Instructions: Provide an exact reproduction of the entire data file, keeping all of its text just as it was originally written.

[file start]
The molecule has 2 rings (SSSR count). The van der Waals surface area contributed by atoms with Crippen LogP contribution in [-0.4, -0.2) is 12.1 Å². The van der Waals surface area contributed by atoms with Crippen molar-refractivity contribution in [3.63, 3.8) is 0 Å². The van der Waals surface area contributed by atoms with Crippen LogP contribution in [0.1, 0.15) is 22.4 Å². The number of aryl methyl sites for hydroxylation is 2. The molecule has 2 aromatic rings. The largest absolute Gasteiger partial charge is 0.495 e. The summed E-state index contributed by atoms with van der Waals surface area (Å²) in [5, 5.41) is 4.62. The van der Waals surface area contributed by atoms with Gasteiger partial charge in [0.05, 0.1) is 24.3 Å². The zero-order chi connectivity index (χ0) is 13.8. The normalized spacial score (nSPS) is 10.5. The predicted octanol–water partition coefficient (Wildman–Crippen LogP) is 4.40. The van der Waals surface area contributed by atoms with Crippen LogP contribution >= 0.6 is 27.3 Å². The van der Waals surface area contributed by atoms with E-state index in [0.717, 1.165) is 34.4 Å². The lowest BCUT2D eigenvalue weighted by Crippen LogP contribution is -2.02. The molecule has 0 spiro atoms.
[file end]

The molecule has 2 rings (SSSR count). The van der Waals surface area contributed by atoms with Crippen LogP contribution in [-0.4, -0.2) is 12.1 Å². The van der Waals surface area contributed by atoms with Crippen molar-refractivity contribution in [3.63, 3.8) is 0 Å². The van der Waals surface area contributed by atoms with Crippen LogP contribution in [0.1, 0.15) is 22.4 Å². The number of aryl methyl sites for hydroxylation is 2. The molecule has 2 aromatic rings. The largest absolute Gasteiger partial charge is 0.495 e. The summed E-state index contributed by atoms with van der Waals surface area (Å²) in [5, 5.41) is 4.62. The van der Waals surface area contributed by atoms with Gasteiger partial charge in [0.05, 0.1) is 24.3 Å². The zero-order chi connectivity index (χ0) is 13.8. The normalized spacial score (nSPS) is 10.5. The predicted octanol–water partition coefficient (Wildman–Crippen LogP) is 4.40. The van der Waals surface area contributed by atoms with Crippen LogP contribution >= 0.6 is 27.3 Å². The van der Waals surface area contributed by atoms with E-state index in [0.717, 1.165) is 34.4 Å². The lowest BCUT2D eigenvalue weighted by Crippen LogP contribution is -2.02. The molecule has 0 spiro atoms.